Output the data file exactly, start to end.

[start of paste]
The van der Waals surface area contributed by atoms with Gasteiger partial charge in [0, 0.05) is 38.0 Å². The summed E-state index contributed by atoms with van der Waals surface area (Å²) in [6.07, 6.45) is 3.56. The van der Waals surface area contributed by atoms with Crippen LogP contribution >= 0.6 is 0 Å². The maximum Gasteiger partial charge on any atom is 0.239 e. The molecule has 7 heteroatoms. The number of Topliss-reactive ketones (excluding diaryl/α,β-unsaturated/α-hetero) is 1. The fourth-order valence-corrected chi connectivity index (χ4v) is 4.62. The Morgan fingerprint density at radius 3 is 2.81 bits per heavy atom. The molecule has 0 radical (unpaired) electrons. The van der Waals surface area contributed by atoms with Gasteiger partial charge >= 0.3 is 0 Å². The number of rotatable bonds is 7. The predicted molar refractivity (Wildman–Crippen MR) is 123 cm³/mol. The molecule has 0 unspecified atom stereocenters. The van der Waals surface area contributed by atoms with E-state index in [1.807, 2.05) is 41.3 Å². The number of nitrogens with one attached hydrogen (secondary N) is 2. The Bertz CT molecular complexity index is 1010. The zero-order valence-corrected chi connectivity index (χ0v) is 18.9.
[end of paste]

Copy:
The van der Waals surface area contributed by atoms with Gasteiger partial charge in [0, 0.05) is 38.0 Å². The summed E-state index contributed by atoms with van der Waals surface area (Å²) in [6.07, 6.45) is 3.56. The van der Waals surface area contributed by atoms with Crippen LogP contribution >= 0.6 is 0 Å². The maximum Gasteiger partial charge on any atom is 0.239 e. The molecule has 7 heteroatoms. The number of Topliss-reactive ketones (excluding diaryl/α,β-unsaturated/α-hetero) is 1. The fourth-order valence-corrected chi connectivity index (χ4v) is 4.62. The Morgan fingerprint density at radius 3 is 2.81 bits per heavy atom. The molecule has 0 radical (unpaired) electrons. The van der Waals surface area contributed by atoms with Gasteiger partial charge >= 0.3 is 0 Å². The number of rotatable bonds is 7. The predicted molar refractivity (Wildman–Crippen MR) is 123 cm³/mol. The molecule has 0 unspecified atom stereocenters. The van der Waals surface area contributed by atoms with E-state index in [1.807, 2.05) is 41.3 Å². The number of nitrogens with one attached hydrogen (secondary N) is 2. The Bertz CT molecular complexity index is 1010. The zero-order valence-corrected chi connectivity index (χ0v) is 18.9.